[A] seller of a product in a defective condition unreasonably dangerous to the user is subject to liability for physical harm caused to the user if the seller is engaged in the business of selling such a product and it is expected to and does reach the user without substantial change in the condition in which it is sold. This rule applies even though the seller has exercised care in the preparation and sale of his product and even though the user has not purchased the product or entered into any contractual arrangement with the seller. . . .
Rourke v. Garza, 530 S.W.2d at 798 (citations omitted). The Texas Uniform Commercial Code defines the implied warranty of merchantability as follows:
(a) Unless excluded or modified (Section 2.316), a warranty that the goods shall be merchantable is implied in a contract for their sale if the seller is a merchant with respect to goods of that kind. . . .
(b) Goods to be merchantable must be at least such as
(1) pass without objection in the trade under the contract description; and
(2) in the case of fungible goods, are of fair average quality within the description; and
(3) are fit for the ordinary purposes for which such goods are used; and
(4) run, within the variations permitted by the agreement, of even kind, quality and quantity within each unit and among all units involved; and
(5) are adequately contained, packaged, and labeled as the agreement may require; and
(6) conform to the promises or affirmations of fact made on the container or label if any.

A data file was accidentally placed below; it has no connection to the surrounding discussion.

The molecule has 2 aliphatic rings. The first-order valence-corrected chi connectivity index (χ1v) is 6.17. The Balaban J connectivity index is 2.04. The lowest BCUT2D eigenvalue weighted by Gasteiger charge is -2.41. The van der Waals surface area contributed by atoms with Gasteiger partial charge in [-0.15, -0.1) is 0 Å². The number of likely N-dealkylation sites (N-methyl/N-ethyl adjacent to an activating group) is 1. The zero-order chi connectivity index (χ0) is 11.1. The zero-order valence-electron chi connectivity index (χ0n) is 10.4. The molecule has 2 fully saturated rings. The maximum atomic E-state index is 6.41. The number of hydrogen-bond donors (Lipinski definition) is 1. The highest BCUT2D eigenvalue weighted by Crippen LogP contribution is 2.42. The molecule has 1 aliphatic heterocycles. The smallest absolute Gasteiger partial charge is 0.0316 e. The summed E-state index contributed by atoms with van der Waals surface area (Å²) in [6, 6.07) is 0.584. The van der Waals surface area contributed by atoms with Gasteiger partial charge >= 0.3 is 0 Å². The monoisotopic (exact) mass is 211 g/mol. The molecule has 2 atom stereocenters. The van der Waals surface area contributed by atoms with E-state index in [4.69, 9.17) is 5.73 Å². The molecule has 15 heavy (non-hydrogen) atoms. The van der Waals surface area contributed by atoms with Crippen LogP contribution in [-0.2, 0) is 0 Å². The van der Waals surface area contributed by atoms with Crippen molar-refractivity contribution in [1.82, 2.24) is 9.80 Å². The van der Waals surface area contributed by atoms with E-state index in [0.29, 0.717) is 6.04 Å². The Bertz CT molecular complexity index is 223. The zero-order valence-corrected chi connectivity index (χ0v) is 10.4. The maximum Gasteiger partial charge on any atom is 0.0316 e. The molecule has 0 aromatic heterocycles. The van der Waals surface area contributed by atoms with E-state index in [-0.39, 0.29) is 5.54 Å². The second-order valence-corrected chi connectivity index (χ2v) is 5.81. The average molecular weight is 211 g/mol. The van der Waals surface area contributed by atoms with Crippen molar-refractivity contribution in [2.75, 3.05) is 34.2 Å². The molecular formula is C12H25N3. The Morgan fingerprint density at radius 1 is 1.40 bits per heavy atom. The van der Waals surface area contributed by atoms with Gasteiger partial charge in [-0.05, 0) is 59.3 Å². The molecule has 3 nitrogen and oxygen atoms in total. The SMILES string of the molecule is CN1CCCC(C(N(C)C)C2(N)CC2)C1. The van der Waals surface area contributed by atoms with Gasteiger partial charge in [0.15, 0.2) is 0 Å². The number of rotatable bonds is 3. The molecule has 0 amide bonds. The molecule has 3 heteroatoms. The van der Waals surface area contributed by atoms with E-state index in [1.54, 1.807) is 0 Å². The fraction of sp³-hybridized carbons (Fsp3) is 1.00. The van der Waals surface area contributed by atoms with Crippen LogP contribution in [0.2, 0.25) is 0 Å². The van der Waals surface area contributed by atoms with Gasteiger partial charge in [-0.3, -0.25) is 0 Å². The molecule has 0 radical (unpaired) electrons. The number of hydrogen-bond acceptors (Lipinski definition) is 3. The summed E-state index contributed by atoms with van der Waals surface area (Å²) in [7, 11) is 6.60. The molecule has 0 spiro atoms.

. . . . .
Tex.Bus. Com. Code Ann. tit. 1, § 2.314 (Vernon 1968). The negative implication of the warranty requirement that goods be "fit for the ordinary purposes for which such goods are used" is that the goods not be unreasonably dangerous. In Borel v. Fibreboard Paper Products Corp., 493 F.2d 1076 (5th Cir. 1973), cert. denied, 419 U.S. 869, 95 S.Ct. 127, 42 L.Ed.2d 107 (1974), a case arising under Texas law, the district court used breach of warranty language in some parts of the jury charge on strict liability. This Court held the district court had accurately instructed the jury on the strict liability issue, and
[w]ith respect to breach of implied warranty, the court specifically equated "unfitness" or "unmerchantability" with the "unreasonably dangerous" standard of strict liability in tort. Viewing the charge as a whole, we think that the jury fully understood that liability could be imposed only if the product was unreasonably dangerous.
Borel v. Fibreboard Paper Products Corp., 493 F.2d at 1091 (footnote omitted). Viewed in this fashion, the difference between the two theories "is largely one of terminology." Davis v. Wyeth Laboratories, Inc., 399 F.2d 121, 126 (9th Cir. 1968) (footnote omitted). See also Angle v. Sky Chef, Inc., 535 F.2d 492, 495 (9th Cir. 1976); Basko v. Sterling Drug, Inc., 416 F.2d 417, 427 (2d Cir. 1969).